The ​Work of Art

The role of public art in defining a city is unquestionable. And a new layer of artistic expression is gradually being added to the cultural fabric of Sydney.

Whether it’s painted, carved, built or performed; whether it be large or small; permanent or momentary; abstract or figurative; public art adds richness and meaning to our public spaces and to our cities.

Great public art can inspire profound thought and debate, or simply provide an easy-to-find central meeting place for Friday night drinks with friends. It creates singular experiences found nowhere else and is a language all people can speak, cutting across social, cultural, racial, educational and economic barriers. Best of all, it’s free to enjoy.

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The Weight of History, The Mark of Time ​​by Brook Andrew. Commissioned by the Barangaroo Delivery Authority as part of the Welcome Celebrations in 2015. Image: Just Breathe Photography

“Art has a civilising influence,” says Rex Irwin, Director of Sydney’s Olsen Irwin Gallery. “It tells us the taste of a time, and captures the rhythm of a city.”

Over the next decade, more than $40 million will be spent creating and delivering a comprehensive plan of creative initiatives that will establish Barangaroo as a major public art and cultural destination.

“The public art that will be part of Barangaroo will be one of the largest concentrated installations of public art anywhere in the country. It will provide a truly unique insight into the history of the place, and create  a narrative benchmark for generations to come,” says Annie Tennant, Senior Development Manager, Public Domain and Public Art – Barangaroo South, Lendlease.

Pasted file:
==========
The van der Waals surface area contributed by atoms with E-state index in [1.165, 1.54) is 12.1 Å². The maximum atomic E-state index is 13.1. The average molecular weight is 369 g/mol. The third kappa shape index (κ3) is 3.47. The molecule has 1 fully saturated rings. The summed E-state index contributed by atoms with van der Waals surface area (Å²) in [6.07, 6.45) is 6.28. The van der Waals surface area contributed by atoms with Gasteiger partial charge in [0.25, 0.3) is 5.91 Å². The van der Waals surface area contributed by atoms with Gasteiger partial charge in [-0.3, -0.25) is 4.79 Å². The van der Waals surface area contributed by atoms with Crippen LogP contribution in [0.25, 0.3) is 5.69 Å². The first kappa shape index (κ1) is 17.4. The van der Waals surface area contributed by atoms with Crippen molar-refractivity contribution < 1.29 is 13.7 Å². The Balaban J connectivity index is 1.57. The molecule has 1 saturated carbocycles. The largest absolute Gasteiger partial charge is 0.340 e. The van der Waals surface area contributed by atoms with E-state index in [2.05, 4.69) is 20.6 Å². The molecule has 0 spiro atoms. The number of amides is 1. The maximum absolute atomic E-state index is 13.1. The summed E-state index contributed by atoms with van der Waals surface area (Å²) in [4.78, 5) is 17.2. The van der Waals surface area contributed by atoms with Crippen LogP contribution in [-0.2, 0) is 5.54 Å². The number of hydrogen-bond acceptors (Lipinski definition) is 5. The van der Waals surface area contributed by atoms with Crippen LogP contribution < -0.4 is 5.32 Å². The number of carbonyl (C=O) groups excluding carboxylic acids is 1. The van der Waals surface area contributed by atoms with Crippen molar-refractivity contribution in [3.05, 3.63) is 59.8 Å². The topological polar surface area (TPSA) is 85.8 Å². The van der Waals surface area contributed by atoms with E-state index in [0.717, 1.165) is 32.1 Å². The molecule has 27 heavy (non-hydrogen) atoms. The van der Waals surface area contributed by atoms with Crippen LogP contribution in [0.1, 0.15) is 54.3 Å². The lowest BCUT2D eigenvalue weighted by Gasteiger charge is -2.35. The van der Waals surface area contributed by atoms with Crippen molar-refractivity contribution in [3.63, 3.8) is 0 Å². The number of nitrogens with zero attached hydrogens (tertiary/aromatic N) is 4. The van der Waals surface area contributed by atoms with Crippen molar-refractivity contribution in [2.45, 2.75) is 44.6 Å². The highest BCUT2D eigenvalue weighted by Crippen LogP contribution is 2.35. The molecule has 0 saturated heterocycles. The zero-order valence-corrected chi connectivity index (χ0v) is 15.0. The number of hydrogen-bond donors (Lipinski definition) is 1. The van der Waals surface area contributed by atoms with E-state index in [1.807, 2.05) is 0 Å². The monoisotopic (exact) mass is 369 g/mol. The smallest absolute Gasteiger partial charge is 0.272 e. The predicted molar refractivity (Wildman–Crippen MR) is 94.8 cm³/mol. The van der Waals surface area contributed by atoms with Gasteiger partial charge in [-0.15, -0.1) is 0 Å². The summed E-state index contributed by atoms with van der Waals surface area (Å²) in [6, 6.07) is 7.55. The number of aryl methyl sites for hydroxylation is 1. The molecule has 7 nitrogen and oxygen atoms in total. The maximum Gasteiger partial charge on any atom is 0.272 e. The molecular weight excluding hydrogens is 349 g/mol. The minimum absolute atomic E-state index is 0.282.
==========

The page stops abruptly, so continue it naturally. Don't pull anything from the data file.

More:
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Arrivals and Departures. An installation within The Cutaway at Barangaroo Reserve, with a series of coloured shipping containers each telling different stories from Sydney's maritime history.

Simon Mordant AM, Chair of the Lendlease Public Art Advisory Panel and Chair of Museum of Contemporary Art Australia, believes public art plays a critical role in establishing a cultural dialogue within a city.

“Great public art enlivens the community - it creates a central conversation,” says Simon. “For Barangaroo, a 21st century community is being created and it is vitally important that a conversation can happen across the whole community about the public art installed there.”

Perhaps the most beautiful thing about art is that it can mean different things to us all. It celebrates multiple perspectives and gives us truly unique experiences. At Barangaroo, art will unquestionably enrich the experience of this new part of Sydney by celebrating its unique history.

“For me,” adds Simon, “art is creativity, it is beauty, it is challenging. It speaks.” 

 

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